Open Ended Boss Battle
Let's be blunt: In most Boss Battles, there is only one "correct" outcome to the battle, and the game will not proceed until it occurs. Get slaughtered by a boss? Unless that was the point, go back to your Save Point and try again. But sometimes The Dev Team Thinks of Everything and allows the game to proceed regardless of whether the player won or lost the battle in question. Failure to defeat this boss may mean the player loses out on the opportunity to collect Experience Points, money, or items. In some games, the story may change depending on the outcome, or, more subtly, secretly record this outcome for future reference, having effects later on. The Monster Arena is a popular venue for hosting open-ended battles, although the outcome of these battles rarely extends outside the bounds of the venue itself. Note that getting a Nonstandard Game Over or an ending from getting the unexpected outcome of the fight is not this trope. Subtrope of Boss Battle. Contrast Hopeless Boss Fight, Heads I Win, Tails You Lose.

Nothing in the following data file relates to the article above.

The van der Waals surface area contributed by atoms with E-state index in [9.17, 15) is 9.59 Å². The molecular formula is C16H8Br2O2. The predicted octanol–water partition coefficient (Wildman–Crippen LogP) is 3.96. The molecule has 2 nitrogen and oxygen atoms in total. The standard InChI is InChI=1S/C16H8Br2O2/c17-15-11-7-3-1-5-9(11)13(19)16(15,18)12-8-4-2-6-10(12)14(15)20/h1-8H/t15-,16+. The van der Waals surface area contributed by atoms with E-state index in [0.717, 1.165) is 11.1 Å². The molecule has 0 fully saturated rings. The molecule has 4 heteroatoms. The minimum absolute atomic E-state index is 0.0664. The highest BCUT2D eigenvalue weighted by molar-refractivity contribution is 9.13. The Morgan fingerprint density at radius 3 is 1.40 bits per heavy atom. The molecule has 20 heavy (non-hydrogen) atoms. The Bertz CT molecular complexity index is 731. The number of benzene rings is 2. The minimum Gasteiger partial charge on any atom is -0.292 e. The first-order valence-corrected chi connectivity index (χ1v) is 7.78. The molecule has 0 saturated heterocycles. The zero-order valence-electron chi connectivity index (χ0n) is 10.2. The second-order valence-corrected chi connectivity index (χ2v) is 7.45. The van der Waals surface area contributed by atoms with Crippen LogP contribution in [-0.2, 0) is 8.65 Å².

open/close all folders
- In Breath of Fire III, although the player loses their first fight against Balio and Sunder, when Ryu battles them later to save princess Nina from abduction, the player may win or lose that battle without penalty.
- In Pokémon Red and Blue, the player's very first Mon battle was against their rival, and they could win or lose this fight without penalty or consequence, although the "Special Yellow edition" used this as a factor to determine which form The Rival would ultimately evolve his starting 'Mon into.
- In the first Shadow Hearts game, Kouldeka, whether or not the player could defeat the game's Final Boss determined whether they earned the game's Good or Bad Ending, with the latter being considered canon. What makes this unique is losing is what gives the good ending.